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Before you go see the final film of the Hobbit trilogy, The Battle of the Five Armies, take a look back at the previous film with Screen Junkies. Here’s their Honest Trailer take on the second movie of Peter Jackson’s opus, The Hobbit: The Desolation of Smaug. After watching this video, you might even think twice about fighting the theater lines for the opening of The Hobbit: The Battle of the Five Armies today. After all, it will probably be available in multiple showings over the next few weeks. -via Geeks Are Sexy


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Epic Christmas Caroling

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It’s a rare treat when anyone shows up in the neighborhood Christmas caroling anymore. A choir came to our shut-in neighbor’s house last year and the whole street turned out to listen. Now, Improv Everywhere knows that nothing succeeds like excess, so when they went Christmas caroling, they took not only a four-part chorale, but a full choir, an orchestra, and a chorus line of Santas and snowmen!  

What if no one was home? What if the family doesn’t celebrate Christmas? There were just too many variables to be able to go up to a random house, especially when you’re going to all the trouble to transport a 39-person cast to New Jersey.

So we came up with a solution: we rented a house and then invited families into the home under the guise of getting a family photo taken. We reached out to our NYC-area email list looking for families in the Bergen County, NJ area who were up for a surprise. In all we surprised five families over the course of the evening. The moms acted as our accomplice– they were the only ones in the family who knew that something was going to happen, but they didn’t know what. They kept the secret from their husband and kids. Once the families arrived for the photo, a producer told them to wait their turn in the living room and to please answer the door if the doorbell rings as we were expecting more families soon.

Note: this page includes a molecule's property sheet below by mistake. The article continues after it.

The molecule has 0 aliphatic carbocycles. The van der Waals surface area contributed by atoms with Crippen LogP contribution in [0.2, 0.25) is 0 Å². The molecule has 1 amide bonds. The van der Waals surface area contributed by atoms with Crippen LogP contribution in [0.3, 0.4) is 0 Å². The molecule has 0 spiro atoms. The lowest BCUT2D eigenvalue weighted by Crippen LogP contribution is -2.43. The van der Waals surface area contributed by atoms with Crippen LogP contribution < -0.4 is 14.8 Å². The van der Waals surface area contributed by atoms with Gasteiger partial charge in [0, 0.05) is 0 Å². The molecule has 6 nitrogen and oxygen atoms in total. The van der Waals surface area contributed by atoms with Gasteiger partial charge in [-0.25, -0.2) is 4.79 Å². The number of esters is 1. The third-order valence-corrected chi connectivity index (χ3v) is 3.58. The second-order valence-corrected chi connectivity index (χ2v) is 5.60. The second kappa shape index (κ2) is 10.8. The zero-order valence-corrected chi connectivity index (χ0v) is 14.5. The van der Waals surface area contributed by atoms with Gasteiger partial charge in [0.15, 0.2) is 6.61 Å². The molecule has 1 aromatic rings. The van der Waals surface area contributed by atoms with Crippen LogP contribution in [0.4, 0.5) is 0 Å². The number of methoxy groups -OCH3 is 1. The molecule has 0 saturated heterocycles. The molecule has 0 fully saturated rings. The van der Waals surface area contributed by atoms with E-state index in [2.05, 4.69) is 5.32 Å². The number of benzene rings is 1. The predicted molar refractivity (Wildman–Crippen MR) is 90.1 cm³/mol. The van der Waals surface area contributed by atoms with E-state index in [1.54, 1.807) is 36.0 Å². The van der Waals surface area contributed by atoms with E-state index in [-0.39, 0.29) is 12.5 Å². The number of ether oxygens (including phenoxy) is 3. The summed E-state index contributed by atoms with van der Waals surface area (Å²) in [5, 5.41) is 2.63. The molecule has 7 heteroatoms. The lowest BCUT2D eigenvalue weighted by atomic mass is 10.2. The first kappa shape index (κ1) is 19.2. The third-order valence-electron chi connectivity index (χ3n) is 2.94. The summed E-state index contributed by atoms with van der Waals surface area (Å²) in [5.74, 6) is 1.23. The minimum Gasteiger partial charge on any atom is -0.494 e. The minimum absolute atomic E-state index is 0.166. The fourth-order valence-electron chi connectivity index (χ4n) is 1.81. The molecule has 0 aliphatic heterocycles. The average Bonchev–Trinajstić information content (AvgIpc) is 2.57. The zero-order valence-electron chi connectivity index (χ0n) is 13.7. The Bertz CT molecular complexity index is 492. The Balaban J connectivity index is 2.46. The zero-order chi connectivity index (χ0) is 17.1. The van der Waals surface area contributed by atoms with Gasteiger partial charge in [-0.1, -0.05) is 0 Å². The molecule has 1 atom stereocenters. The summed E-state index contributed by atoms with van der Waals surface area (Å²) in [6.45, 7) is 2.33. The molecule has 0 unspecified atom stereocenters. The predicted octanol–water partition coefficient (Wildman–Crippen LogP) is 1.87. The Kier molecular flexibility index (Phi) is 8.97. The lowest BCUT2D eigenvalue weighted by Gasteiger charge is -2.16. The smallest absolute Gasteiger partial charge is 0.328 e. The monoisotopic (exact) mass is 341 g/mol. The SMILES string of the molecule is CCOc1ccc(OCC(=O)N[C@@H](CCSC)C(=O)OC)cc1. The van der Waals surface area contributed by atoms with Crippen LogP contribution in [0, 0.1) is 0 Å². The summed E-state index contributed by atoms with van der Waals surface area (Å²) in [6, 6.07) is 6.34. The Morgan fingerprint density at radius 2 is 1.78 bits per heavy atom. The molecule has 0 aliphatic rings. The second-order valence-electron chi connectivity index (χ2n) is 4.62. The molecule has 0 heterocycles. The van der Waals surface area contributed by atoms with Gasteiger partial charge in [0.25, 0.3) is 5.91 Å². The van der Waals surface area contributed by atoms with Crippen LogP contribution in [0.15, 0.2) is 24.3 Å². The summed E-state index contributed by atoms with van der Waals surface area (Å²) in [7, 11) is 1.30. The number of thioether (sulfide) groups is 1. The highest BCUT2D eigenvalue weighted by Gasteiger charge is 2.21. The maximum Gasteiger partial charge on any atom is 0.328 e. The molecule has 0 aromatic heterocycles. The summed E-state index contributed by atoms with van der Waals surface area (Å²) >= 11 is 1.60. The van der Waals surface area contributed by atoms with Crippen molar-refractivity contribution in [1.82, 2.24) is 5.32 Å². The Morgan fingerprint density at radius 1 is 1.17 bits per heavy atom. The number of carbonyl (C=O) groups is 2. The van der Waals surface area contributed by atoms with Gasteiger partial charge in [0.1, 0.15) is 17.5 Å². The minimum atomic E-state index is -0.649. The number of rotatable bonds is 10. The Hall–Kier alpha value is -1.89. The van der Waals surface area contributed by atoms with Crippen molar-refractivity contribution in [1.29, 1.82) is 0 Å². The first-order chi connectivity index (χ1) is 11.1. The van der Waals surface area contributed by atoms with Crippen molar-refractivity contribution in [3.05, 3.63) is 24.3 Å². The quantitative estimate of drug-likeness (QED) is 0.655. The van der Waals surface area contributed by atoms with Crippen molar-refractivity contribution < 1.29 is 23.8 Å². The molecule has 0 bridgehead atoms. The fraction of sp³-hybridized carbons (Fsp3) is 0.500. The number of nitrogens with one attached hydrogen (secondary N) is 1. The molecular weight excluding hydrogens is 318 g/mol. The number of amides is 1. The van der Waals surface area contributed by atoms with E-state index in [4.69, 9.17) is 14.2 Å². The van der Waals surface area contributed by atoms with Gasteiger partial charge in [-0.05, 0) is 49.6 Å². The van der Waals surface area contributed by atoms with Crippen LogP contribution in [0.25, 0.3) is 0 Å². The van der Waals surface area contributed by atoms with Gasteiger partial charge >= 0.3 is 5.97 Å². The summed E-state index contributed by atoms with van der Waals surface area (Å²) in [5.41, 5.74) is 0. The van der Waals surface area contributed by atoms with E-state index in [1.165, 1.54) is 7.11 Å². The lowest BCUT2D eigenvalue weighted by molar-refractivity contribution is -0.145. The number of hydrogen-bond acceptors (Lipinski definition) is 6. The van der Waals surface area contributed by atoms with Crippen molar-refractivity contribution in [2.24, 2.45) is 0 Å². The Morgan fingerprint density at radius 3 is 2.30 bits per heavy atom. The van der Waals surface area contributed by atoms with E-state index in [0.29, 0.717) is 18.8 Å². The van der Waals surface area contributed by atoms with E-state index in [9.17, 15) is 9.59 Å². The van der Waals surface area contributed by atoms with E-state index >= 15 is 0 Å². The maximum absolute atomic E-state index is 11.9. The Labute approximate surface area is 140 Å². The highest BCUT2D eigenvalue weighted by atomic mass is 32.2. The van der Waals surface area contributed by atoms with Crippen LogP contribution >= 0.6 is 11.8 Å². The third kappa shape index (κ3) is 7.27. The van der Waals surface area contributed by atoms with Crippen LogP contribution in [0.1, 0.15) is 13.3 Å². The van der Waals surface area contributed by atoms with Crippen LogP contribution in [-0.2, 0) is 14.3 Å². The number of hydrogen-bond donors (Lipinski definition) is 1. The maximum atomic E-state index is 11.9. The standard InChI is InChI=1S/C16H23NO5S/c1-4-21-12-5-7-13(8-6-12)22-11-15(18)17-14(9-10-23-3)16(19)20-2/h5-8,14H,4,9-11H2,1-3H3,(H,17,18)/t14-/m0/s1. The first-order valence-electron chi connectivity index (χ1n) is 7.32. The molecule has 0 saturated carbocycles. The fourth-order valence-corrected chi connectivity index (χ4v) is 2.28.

That explains why no one was upset about the artificial snow tossed all over the yard. When I first watched the video, I imagined myself in the Mom’s spot, thinking “I don’t have enough treats to offer all these people!” Sorry, I’m all out of figgy pudding. Read more about the Christmas mission and see behind-the-scenes pictures at Improv Everywhere. -via Tastefully Offensive


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Adoption Ad For a 'Terrible' Chihuahua

The Humane Society of Silicon Valley posted an ad for a chihuahua who needs a home. They don’t pull any punches about Eddie the Terrible. They lay out three big reasons Eddie might not be the dog you want. Here’s one.

2) Want your kids to grow up with a full complement of fingers and toes? Not the dog for you.

Some dogs love kids. We have a bunch of child-lovin' dogs. Eddie the Terrible, however, is not one of them. Honestly he's a little whiffy with some adults, too. Not in an eat-them sort of way but in 'this makes me very nervous' sort of way.  Eddie's never actually bitten anyone but we're not saying it could never happen.

In a home environment Eddie is lovely. He's housebroken, loyal, fun and friendly. He lives to play fetch. But socially? He stinks. We're in Silicon Valley - if we started throwing out the socially awkward no one would ever have another piece of new technology again. We know somewhere out this little guy has a match.

All this honesty might not be such a bad thing. Eddie needs a local home with no children or other pets and a human who has time for him. I would bet that the Humane Society is busy sifting through applications for hm already. Read Eddie’s full story at the Society’s blog. -via HuffPo Green